Humans Being Humans
The Impact of Algorithms in Social Media
If you ask pretty much anyone if news feeds and algorithms have contributed to the polarization of American society in the past 20 years, the answer will likely be a resounding yes. We take it as a given that big tech has steered our culture into a more contentious place than ever. But new research shows that this might be an overly simplistic reading of the situation.
From the Washington Post,
The first results of that research show that the company’s platforms play a critical role in funneling users to partisan information with which they are likely to agree. But the results cast doubt on assumptions that the strategies Meta could use to discourage virality and engagement on its social networks would substantially affect people’s political beliefs.1
The researchers conclude that while Facebook is great at reinforcing beliefs people already hold, Facebook is not nearly as effective at changing someone’s mind. The beliefs we bring into these online interactions are the litmus test for us about what’s “fake news” vs. what’s new information to add to our repository.
So much intellectual effort has been devoted to the reasons why machines — bureaucratic or technical — might execute human desires in a way vastly different than human beings intend. Little to no effort has been exerted in exploring the converse: how humans might confound machines trying to get them to do what the machines want.2
For years, we have taken as a given that humans could be shown information by an algorithm that would change the way they think, but that theory of how the world works doesn’t consider the “friction” caused by humans being humans. Friction is “the way, broadly speaking, the world pushes back when we push forward,” Elkus writes. “Battlefield information proves faulty, men and machines break down, and all manner of other things go wrong. And of course, the greatest source of friction is other people.”3
When we imagine machines slowly leading us to our demise (via social media algorithms polarizing our country or Skynet slowly taking over the world), we typically envision a frictionless situation where everything goes right for the machine. “The computer programs — representing purified, idealized intelligence — never encounter any serious difficulties, especially in getting humans to do what they want, despite being totally dependent on others to act due to their lack of physical embodiment. Because the machines are simply so much smarter than us, they are able to bypass all of the normal barriers we encounter in getting others to do what we want, when we want, and how we want it.”4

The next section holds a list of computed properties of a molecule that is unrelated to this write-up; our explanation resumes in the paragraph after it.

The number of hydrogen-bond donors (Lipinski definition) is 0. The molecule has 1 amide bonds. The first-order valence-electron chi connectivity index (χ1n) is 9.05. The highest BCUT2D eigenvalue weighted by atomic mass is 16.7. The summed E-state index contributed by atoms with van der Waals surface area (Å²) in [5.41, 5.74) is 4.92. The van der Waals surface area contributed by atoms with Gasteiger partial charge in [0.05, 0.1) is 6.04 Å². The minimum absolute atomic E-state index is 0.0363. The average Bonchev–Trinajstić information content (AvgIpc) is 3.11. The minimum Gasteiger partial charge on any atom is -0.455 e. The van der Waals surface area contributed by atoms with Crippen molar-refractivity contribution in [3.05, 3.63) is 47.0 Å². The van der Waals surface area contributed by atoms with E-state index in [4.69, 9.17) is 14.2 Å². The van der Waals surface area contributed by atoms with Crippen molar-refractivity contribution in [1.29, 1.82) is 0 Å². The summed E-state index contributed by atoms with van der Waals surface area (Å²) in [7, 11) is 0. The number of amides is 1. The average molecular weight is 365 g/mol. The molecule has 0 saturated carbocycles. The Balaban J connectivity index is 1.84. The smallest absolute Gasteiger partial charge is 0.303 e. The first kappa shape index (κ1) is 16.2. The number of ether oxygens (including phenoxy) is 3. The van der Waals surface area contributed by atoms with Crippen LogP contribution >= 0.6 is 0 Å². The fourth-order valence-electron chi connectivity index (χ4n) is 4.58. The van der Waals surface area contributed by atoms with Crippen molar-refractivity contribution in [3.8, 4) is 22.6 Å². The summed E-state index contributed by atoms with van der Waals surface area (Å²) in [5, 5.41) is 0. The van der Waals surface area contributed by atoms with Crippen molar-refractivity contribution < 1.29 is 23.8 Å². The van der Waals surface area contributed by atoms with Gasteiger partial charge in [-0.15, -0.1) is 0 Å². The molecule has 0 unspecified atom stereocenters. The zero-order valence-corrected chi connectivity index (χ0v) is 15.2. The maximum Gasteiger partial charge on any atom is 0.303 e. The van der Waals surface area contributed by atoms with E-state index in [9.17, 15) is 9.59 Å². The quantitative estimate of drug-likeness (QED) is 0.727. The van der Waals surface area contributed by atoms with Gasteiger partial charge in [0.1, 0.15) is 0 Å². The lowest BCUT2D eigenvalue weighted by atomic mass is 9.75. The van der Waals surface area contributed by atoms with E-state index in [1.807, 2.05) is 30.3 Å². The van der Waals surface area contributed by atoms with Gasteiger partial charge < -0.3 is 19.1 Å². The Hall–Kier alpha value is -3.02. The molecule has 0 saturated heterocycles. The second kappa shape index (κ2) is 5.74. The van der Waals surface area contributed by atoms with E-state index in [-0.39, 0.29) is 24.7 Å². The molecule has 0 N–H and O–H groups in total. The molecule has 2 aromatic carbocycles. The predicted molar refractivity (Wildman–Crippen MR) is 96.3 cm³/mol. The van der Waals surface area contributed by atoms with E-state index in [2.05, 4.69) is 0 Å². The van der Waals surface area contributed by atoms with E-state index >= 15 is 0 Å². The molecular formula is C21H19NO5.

So while algorithms are excellent at feeding us content that we will engage with, at the end of the day, humans will be humans. And humans being humans is the greatest source of friction the news feed algorithms have ever encountered: despite exposing us to countless pieces of information that could change our minds, we generally persist with what we believed in the first place.
This is not to say that we shouldn’t be alarmed by many of the other findings in this study (and there are many things to be alarmed at), but I think how this study complicates our picture is also enlightening. Polarization is not a problem that a silver bullet can solve. We can’t just “fix social media” and count on everything else to be okay. You can’t engineer the perfect algorithm to serve specific people just the right pieces of information and call it a day.
The way to change hearts and minds is much more nuanced than that. While yes, at the margins, the information we encounter via these mass media has an impact, the greatest impact comes with humans being humans and interacting with each other in ways that computers and mere exposure to ideas can’t compete with.
With that, thanks for reading, and see you again soon.